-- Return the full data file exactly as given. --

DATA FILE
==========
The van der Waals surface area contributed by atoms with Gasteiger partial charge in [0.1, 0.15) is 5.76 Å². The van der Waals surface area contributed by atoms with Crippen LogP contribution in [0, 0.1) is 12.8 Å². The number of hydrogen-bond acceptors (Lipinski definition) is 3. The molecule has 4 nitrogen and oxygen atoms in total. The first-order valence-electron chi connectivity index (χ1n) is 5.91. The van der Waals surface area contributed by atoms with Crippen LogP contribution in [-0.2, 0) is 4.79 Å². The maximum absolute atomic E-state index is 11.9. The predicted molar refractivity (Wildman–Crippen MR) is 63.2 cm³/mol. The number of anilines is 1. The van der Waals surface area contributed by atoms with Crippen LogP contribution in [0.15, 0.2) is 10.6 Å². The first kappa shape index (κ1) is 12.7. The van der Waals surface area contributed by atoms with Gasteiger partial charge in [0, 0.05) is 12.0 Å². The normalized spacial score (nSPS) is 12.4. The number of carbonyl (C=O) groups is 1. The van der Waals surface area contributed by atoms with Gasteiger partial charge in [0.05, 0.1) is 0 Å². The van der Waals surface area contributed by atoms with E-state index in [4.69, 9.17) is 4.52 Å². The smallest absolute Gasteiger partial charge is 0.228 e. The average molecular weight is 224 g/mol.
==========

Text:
The van der Waals surface area contributed by atoms with Gasteiger partial charge in [0.1, 0.15) is 5.76 Å². The van der Waals surface area contributed by atoms with Crippen LogP contribution in [0, 0.1) is 12.8 Å². The number of hydrogen-bond acceptors (Lipinski definition) is 3. The molecule has 4 nitrogen and oxygen atoms in total. The first-order valence-electron chi connectivity index (χ1n) is 5.91. The van der Waals surface area contributed by atoms with Crippen LogP contribution in [-0.2, 0) is 4.79 Å². The maximum absolute atomic E-state index is 11.9. The predicted molar refractivity (Wildman–Crippen MR) is 63.2 cm³/mol. The number of anilines is 1. The van der Waals surface area contributed by atoms with Crippen LogP contribution in [0.15, 0.2) is 10.6 Å². The first kappa shape index (κ1) is 12.7. The van der Waals surface area contributed by atoms with Gasteiger partial charge in [0, 0.05) is 12.0 Å². The normalized spacial score (nSPS) is 12.4. The number of carbonyl (C=O) groups is 1. The van der Waals surface area contributed by atoms with Gasteiger partial charge in [0.05, 0.1) is 0 Å². The van der Waals surface area contributed by atoms with E-state index in [4.69, 9.17) is 4.52 Å². The smallest absolute Gasteiger partial charge is 0.228 e. The average molecular weight is 224 g/mol.